Aarhus University
"... The flexibility of dynamically typed languages such as JavaScript, Python, Ruby, and Scheme comes at the cost of runtime type checks. Some of these checks can be eliminated via controlflow analysis. However, traditional controlflow analysis (CFA) is not ideal for this task as it ignores flowsens ..."
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The flexibility of dynamically typed languages such as JavaScript, Python, Ruby, and Scheme comes at the cost of runtime type checks. Some of these checks can be eliminated via controlflow analysis. However, traditional controlflow analysis (CFA) is not ideal for this task as it ignores flowsensitive information that can be gained from dynamic type predicates, such as JavaScript’s instanceof and Scheme’s pair?, and from typerestricted operators, such as Scheme’s car. Yet, adding flowsensitivity to a traditional CFA worsens the already significant compiletime cost of traditional CFA. This makes it unsuitable for use in justintime compilers. In response, we have developed a fast, flowsensitive typerecovery algorithm based on the lineartime, flowinsensitive sub0CFA. The algorithm has been implemented as an experimental optimization for the commercial Chez Scheme compiler, where it has proven to be effective, justifying the elimination of about 60 % of runtime type checks in a large set of benchmarks. The algorithm processes on average over 100,000 lines of code per second and scales well asymptotically, running in only O(n log n) time. We achieve this compiletime performance and scalability through a novel combination of data structures and algorithms.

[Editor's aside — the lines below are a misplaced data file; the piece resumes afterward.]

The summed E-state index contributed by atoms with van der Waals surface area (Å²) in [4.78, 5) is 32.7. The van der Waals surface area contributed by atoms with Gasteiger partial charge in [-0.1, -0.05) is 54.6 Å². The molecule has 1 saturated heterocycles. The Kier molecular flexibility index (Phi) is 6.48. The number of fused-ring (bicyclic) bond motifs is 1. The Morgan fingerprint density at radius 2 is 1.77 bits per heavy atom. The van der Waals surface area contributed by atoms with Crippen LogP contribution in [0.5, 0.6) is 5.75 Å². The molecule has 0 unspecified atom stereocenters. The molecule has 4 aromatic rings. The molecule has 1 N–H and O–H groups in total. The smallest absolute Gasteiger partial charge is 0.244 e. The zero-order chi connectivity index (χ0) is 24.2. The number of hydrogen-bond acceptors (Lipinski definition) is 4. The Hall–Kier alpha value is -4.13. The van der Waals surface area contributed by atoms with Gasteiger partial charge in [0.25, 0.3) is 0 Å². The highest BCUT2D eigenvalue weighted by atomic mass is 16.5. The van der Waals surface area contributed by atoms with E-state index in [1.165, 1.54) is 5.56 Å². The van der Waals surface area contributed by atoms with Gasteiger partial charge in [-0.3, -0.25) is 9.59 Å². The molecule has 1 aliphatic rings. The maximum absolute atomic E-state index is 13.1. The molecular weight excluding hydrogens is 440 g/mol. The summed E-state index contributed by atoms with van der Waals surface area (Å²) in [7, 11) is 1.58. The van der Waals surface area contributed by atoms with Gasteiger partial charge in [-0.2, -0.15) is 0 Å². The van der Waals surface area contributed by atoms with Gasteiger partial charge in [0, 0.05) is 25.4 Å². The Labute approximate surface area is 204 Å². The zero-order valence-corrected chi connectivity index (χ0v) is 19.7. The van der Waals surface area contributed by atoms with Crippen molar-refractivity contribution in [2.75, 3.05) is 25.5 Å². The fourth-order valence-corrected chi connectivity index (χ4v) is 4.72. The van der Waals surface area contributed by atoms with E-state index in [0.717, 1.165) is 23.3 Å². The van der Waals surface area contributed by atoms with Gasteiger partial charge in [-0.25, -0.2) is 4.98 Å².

. UNC is an Equal Opportunity/Aflirmati,·e Action Institution. Scheme Evolution and the Relational Algebra
, 1988
"... In this paper we discuss extensions to the conventional relational algebra to support both aspects of transaction time, evolution of a database's contents and evolution of a database's scheme. We define a relation's scheme to be the relation's temporal signature, a function mapping the relation's at ..."
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In this paper we discuss extensions to the conventional relational algebra to support both aspects of transaction time, evolution of a database's contents and evolution of a database's scheme. We define a relation's scheme to be the relation's temporal signature, a function mapping the relation's attribute names onto their value domains, and class, indicating the extent of support for time. We also introduce copunands to change a relation, now defined as a triple consisting of a sequence of classes, a sequence of signatures, and a sequence of states. A semantic type system is required to identify semantically incorrect expressions and to enforce consistency constraints among a relation's class, signature, and state following update. We show that these extensions are applicable, without change, to historical algebras that support valid time, yielding an algebraic language for the query and update of temporal databases. The additions preserve the useful properties of the conventional algebra. A database scheme describes the structure of the database; the contents of the: database must adhere to that structure [Date 1976, Ullman 1982]. Scheme evolution refers to c;hanges to the scheme of a database over time. Conventional databases allow only one scheme to he in force